Washington, DC — The use of episiotomy during labor should be restricted, with physicians encouraged to use clinical judgment to decide when the procedure is necessary, according to a new Practice Bulletin published by The American College of Obstetricians and Gynecologists (ACOG) in the April issue of Obstetrics & Gynecology. According to ACOG, “The best available data do not support the liberal or routine use of episiotomy. Nonetheless, there is a place for episiotomy for maternal or fetal indications such as avoiding severe maternal lacerations or facilitating or expediting difficult deliveries.”
Washington, DC — Refinements of the definitions, classifications, and interpretations of fetal heart rate (FHR) monitoring methods were issued today in new guidelines released by The American College of Obstetricians and Gynecologists (ACOG). The objective of the guidelines is to reduce the inconsistent use of common terminology and the wide variability that sometimes occurs in FHR interpretations. ACOG’s Practice Bulletin, published in the July 2009 issue of Obstetrics & Gynecology, supports the recommendations of the Eunice Kennedy Shriver National Institute of Child and Health Development workshop* on electronic fetal monitoring (EFM) held in April 2008.
Washington, DC — As long as pregnant women don’t have any obstetric or other medical complications, they can follow the same precautions for air travel as the general population and fly safely, according to a revised Committee Opinion released today by The American College of Obstetricians and Gynecologists (ACOG) and published in the October issue of Obstetrics & Gynecology.
San Diego, CA — Today experts addressed in further detail new screening guidelines for fetal chromosomal abnormalities at the 55th Annual Clinical Meeting of The American College of Obstetricians and Gynecologists (ACOG). In January 2007, ACOG revised its guidelines that now recommend offering fetal chromosomal screening to all pregnant women, regardless of age, because of improvements in low-risk, noninvasive screening methods. The experts reviewed what these new recommendations mean, in practical terms, for both women and physicians.
Washington, DC — Evaluating a patient’s risk of hereditary breast and ovarian cancer syndrome is an important first step in cancer prevention and early detection and should be a routine part of ob-gyn practice. Those who are likely to have the syndrome should be referred for further assessment to a clinician with expertise in genetics, according to a new Practice Bulletin jointly released today by The American College of Obstetricians and Gynecologists and the Society of Gynecologic Oncologists. The new document also provides information on how to counsel patients with hereditary risk in cancer prevention and how to perform surgical removal of the ovaries and fallopian tubes in this population.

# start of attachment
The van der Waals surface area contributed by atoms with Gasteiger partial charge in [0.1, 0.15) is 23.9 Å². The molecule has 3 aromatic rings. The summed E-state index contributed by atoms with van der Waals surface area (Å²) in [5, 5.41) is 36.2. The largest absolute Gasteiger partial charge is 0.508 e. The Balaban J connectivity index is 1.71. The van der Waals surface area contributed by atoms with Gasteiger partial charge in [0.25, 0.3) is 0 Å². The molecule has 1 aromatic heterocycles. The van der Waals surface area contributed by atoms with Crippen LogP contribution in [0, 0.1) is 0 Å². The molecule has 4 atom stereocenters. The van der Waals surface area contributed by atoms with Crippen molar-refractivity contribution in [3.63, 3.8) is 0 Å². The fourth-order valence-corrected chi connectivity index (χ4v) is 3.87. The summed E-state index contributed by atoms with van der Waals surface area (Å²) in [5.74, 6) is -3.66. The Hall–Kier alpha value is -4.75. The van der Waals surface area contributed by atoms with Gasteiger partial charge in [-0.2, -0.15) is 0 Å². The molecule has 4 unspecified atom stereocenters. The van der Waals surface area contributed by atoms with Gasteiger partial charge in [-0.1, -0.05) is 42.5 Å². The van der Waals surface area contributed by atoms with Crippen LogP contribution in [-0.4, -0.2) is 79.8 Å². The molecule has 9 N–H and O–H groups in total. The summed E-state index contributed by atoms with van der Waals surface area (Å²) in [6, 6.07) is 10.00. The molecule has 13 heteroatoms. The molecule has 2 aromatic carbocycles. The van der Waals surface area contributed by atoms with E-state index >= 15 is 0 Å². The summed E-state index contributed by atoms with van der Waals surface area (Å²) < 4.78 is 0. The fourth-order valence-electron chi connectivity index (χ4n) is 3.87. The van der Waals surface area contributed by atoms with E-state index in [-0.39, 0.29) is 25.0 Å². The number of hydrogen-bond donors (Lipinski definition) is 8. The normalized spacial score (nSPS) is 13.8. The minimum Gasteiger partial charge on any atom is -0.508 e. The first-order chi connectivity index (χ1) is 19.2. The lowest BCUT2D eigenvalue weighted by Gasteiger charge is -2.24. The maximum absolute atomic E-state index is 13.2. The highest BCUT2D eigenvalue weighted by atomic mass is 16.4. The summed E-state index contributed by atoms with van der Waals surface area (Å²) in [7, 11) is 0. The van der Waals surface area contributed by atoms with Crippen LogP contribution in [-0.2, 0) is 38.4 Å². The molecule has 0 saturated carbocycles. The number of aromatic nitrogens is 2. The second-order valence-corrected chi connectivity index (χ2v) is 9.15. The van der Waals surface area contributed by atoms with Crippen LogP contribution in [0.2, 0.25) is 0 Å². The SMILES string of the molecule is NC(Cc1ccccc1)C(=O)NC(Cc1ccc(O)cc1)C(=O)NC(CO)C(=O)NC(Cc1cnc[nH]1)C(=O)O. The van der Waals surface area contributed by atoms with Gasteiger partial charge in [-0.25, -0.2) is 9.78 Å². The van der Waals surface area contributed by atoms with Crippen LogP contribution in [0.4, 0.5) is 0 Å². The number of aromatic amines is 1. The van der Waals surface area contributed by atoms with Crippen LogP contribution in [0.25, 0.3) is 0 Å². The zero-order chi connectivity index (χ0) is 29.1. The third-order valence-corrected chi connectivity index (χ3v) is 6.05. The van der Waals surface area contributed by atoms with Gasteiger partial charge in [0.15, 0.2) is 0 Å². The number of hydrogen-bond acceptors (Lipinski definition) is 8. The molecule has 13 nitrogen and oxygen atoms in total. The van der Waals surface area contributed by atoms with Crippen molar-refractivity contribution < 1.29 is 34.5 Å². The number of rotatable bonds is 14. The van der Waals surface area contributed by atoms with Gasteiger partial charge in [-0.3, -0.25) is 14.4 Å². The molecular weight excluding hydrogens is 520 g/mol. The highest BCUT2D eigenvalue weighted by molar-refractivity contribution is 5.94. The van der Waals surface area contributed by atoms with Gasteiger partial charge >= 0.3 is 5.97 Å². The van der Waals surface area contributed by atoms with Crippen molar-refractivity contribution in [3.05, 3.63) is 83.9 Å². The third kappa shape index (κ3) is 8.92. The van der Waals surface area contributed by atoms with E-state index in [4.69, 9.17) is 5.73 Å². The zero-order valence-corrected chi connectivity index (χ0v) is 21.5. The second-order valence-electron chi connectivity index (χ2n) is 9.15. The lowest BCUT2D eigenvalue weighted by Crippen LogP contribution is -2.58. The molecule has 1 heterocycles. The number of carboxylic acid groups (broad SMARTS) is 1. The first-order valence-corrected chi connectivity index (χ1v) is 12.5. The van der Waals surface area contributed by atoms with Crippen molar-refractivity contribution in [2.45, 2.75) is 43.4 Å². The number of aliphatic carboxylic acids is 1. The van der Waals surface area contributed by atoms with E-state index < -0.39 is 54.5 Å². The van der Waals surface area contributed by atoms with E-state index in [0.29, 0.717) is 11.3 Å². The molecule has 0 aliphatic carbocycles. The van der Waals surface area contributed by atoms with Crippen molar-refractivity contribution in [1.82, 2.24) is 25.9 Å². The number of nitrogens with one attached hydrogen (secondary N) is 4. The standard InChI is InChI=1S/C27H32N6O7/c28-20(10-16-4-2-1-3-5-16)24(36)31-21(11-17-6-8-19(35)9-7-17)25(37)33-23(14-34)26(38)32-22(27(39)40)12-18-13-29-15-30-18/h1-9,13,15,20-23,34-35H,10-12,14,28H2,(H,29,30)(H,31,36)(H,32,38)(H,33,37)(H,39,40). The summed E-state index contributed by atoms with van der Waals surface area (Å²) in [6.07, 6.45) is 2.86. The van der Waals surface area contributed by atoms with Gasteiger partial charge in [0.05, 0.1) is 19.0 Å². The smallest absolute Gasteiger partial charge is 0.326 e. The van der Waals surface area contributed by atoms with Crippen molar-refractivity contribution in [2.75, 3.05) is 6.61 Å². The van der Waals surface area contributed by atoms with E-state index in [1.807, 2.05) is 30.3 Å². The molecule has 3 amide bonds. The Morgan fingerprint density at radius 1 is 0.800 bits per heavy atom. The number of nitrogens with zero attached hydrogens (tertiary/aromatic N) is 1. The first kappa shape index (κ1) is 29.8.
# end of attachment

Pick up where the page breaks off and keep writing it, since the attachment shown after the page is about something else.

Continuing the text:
Washington, DC — Physicians should give balanced information to their pregnant patients who are considering cord blood banking, presenting both the advantages and disadvantages of public vs. private cord blood banks, according to The American College of Obstetricians and Gynecologists (ACOG) in a revised Committee Opinion published today in the February issue of Obstetrics & Gynecology. ACOG also advises physicians who recruit patients for for-profit cord blood banking to disclose their financial interests or other potential conflicts of interest to pregnant women and their families.
Washington, DC — In response to a debate over whether all pregnant women should be screened for subclinical hypothyroid disease, The American College of Obstetricians and Gynecologists (ACOG) today recommended against routine screening in a Committee Opinion in the October issue of Obstetrics & Gynecology. ACOG says there is no evidence that identifying and treating pregnant women with subclinical hypothyroidism improves either maternal or infant outcomes.
Washington, DC — Pregnant women with depression face complicated treatment decisions because of the risks associated with both untreated depression and the use of antidepressants. A new report from The American College of Obstetricians and Gynecologists (ACOG) and the American Psychiatric Association (APA) attempts to help doctors and patients weigh the risks and benefits of various treatment options.
Washington, DC — Pregnant asthmatic women should continue to use their asthma medication in the lowest dose possible to manage symptoms during pregnancy, according to a new Practice Bulletin released today by The American College of Obstetricians and Gynecologists (ACOG). Women with moderate or severe asthma should also be monitored throughout pregnancy for fetal growth restriction and signs of preterm birth.
Washington, DC — In 2009, researchers from the National Birth Defects Prevention Study published a report suggesting that two types of commonly prescribed antibiotics used to treat urinary tract infections—nitrofurans and sulfonamides—may increase the risk of birth defects when taken during the first trimester. However, a new Committee Opinion issued today by The American College of Obstetricians and Gynecologists (The College) suggests that these two antibiotics are still considered appropriate when there is no suitable alternative.